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News round-up: Heathrow, infrastructure and government reshuffle

A round-up of the stories making national headlines at the weekend, including Heathrow expansion, the next steps on infrastructure guarantees and a government reshuffle.

  • Chancellor George Osborne became the latest high-profile member of the Cabinet to indicate expansion at Heathrow could be on the cards.

Speaking on BBC One’s Andrew Marr Show, Mr Osborne said “let’s examine all the options” on the need for extra runway capacity in the South-east. He said there was a question of “where it should go - Heathrow, a new estuary airport, Stansted, Gatwick - people have lots of different options”.

The statement followed MP Tim Yeo’s call last week for “an immediate go-ahead for a third runway… the start of a new era, the moment the Cameron government found its sense of mission”. He said the prime minister “must ask himself whether he is a man or a mouse” on the issue.

  • Meanwhile The Sunday Times reported that a document produced for architects Foster + Partners, which has produced plans for an airport on the Isle of Grain in the Thames Estuary in Kent, suggest it would take just two years longer than proposals to extend Heathrow with a third runway.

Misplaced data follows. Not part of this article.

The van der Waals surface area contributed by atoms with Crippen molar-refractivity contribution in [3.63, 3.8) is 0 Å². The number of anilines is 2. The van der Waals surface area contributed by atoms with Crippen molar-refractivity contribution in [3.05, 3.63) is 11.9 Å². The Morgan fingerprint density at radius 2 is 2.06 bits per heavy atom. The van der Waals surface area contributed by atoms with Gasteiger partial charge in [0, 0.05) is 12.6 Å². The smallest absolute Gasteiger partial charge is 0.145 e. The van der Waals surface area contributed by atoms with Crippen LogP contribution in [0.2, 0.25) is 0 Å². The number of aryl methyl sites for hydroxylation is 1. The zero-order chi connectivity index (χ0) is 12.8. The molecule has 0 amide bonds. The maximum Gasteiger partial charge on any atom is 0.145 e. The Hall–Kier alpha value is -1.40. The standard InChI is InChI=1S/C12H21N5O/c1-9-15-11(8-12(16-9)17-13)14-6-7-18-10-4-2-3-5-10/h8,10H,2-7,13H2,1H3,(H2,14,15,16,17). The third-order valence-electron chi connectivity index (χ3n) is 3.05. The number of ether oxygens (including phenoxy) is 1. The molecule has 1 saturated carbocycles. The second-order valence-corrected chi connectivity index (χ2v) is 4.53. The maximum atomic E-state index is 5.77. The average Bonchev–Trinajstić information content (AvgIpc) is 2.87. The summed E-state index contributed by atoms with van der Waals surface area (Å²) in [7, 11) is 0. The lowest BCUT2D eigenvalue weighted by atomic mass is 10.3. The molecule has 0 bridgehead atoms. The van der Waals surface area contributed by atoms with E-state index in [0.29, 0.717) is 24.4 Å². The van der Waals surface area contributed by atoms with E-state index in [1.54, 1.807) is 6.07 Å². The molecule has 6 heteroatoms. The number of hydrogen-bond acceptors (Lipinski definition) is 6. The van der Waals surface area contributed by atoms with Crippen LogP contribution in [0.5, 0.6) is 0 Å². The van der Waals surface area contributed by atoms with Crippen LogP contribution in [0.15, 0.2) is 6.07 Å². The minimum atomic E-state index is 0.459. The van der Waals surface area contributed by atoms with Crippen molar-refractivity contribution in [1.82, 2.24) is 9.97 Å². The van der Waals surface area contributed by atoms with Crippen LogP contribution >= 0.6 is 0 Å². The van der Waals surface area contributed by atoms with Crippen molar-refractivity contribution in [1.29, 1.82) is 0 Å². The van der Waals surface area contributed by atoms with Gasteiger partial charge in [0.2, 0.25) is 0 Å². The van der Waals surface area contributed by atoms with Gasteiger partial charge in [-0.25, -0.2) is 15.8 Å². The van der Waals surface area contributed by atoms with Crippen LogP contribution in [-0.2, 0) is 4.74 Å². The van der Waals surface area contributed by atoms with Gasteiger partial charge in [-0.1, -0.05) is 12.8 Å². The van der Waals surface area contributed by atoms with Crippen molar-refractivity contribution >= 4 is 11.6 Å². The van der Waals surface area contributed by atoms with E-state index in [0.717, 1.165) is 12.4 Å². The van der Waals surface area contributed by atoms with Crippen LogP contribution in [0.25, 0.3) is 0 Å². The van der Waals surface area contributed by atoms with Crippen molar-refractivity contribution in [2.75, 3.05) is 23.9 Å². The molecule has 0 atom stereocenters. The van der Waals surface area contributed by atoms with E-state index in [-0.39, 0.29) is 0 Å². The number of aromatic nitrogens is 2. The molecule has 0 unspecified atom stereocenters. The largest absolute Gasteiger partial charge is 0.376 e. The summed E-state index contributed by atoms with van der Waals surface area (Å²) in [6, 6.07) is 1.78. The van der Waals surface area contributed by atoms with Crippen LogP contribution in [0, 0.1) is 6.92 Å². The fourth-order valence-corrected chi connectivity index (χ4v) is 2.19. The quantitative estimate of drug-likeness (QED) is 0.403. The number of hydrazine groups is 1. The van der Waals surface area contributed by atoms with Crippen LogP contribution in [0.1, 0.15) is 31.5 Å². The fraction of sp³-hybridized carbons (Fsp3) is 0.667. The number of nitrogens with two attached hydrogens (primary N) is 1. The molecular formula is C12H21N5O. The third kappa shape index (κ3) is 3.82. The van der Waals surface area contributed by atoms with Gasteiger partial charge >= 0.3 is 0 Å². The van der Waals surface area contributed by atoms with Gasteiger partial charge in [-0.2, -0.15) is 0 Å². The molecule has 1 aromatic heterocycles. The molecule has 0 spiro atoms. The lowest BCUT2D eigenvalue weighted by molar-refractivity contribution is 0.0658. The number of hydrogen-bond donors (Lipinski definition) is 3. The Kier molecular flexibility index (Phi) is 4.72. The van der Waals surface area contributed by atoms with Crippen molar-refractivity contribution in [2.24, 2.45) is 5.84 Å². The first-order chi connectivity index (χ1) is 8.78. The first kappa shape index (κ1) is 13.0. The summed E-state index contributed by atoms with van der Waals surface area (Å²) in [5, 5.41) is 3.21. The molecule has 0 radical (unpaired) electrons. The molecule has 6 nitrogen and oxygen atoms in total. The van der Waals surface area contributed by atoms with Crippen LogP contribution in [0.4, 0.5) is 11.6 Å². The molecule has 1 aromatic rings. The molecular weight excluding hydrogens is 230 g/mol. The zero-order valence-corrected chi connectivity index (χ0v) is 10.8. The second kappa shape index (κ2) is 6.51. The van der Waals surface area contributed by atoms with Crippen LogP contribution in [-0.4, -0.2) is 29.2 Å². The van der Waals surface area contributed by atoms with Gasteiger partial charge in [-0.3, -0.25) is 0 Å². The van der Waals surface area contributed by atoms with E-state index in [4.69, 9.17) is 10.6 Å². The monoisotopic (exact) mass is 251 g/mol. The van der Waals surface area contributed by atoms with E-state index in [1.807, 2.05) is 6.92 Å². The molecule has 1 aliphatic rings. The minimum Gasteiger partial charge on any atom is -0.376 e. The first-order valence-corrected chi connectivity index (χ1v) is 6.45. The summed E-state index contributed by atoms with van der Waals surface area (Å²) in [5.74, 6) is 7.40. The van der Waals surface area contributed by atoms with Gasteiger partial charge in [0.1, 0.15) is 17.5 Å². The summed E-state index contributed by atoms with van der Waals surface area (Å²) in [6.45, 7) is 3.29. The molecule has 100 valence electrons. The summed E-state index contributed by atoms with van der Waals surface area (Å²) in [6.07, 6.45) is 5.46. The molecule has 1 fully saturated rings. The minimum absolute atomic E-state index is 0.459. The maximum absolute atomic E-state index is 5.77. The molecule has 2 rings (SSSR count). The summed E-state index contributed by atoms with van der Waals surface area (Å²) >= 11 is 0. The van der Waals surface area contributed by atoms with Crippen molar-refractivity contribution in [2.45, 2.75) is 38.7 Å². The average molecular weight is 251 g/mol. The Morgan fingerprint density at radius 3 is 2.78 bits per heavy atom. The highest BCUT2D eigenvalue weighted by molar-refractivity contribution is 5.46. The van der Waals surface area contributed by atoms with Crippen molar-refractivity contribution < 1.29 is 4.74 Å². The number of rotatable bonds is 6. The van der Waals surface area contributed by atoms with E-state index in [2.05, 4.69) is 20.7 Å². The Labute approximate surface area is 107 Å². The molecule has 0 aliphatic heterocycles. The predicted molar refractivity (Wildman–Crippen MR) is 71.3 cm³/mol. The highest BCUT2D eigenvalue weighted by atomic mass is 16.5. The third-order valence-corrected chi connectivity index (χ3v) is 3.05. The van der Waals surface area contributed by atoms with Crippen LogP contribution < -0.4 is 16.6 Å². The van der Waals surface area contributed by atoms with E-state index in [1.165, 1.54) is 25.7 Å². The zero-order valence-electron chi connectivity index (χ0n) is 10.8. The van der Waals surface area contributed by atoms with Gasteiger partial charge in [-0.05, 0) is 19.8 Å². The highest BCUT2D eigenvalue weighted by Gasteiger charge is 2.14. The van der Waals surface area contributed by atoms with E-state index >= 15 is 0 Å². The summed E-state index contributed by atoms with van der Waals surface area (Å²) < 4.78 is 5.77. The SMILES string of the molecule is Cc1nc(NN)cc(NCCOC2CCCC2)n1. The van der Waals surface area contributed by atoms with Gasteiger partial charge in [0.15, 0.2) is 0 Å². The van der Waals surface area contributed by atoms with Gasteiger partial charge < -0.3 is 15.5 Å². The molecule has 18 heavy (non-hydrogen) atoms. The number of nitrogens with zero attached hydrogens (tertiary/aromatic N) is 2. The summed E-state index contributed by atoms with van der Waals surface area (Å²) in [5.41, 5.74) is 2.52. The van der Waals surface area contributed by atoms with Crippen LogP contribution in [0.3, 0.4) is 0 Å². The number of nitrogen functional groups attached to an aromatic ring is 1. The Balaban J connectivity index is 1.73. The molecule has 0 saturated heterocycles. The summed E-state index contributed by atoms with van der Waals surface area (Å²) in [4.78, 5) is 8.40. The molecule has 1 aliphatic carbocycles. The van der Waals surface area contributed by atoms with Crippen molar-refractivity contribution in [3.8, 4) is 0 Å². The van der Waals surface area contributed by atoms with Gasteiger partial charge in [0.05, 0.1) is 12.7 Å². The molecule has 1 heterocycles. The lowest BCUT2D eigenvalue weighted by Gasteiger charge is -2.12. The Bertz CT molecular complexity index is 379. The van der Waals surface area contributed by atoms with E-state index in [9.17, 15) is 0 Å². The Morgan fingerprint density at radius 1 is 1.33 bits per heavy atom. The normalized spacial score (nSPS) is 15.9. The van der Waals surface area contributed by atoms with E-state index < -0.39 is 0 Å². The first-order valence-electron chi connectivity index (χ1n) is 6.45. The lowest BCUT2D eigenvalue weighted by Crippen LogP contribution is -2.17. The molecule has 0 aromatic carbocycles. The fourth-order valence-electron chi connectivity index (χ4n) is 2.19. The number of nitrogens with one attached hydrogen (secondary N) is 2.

Robbie Owen, a partner at Bircham Dyson Bell, the law firm that authored the report, told the Sunday Times: “This assumption that runway three is a quick win in terms of planning and policy process, let alone construction timescale, is incorrect.”

The Infrastructure (Financial Assistance) Bill is due to be launched this week to allow the government to underwrite “nationally significant” projects, that are ready to start construction within 12 months, are financially credible and “good value” for taxpayers.

  • The prime minister will embark on a major reshuffle of his government at all ranks, say reports.

Among those tipped to move portfolios is housing minister Grant Shapps, Conservative party chairman Baroness Warsi and transport secretary Justine Greening.

Candidates mooted for demotion include justice secretary Kenneth Clarke and Welsh secretary Cheryl Gillan. Several senior figures including business secretary Vince Cable are believed to be resisting a move from their portfolios.

The Guardian reported that senior figures such as George Osborne, William Hague and Theresa May are all expected to remain in their posts.

  • The chancellor also called for greater use of existing powers enabling Green Belt land to be swapped, enabling land to be developed on some sites in exchange for new land being categorised as Green Belt.

Mr Osborne also urged action to speed up the planning process, saying it was “absolutely ludicrous” that the UK took so much longer to process applications than China and other European countries. He added that “this country, in the current economic environment, cannot afford to wait years for development”.

 

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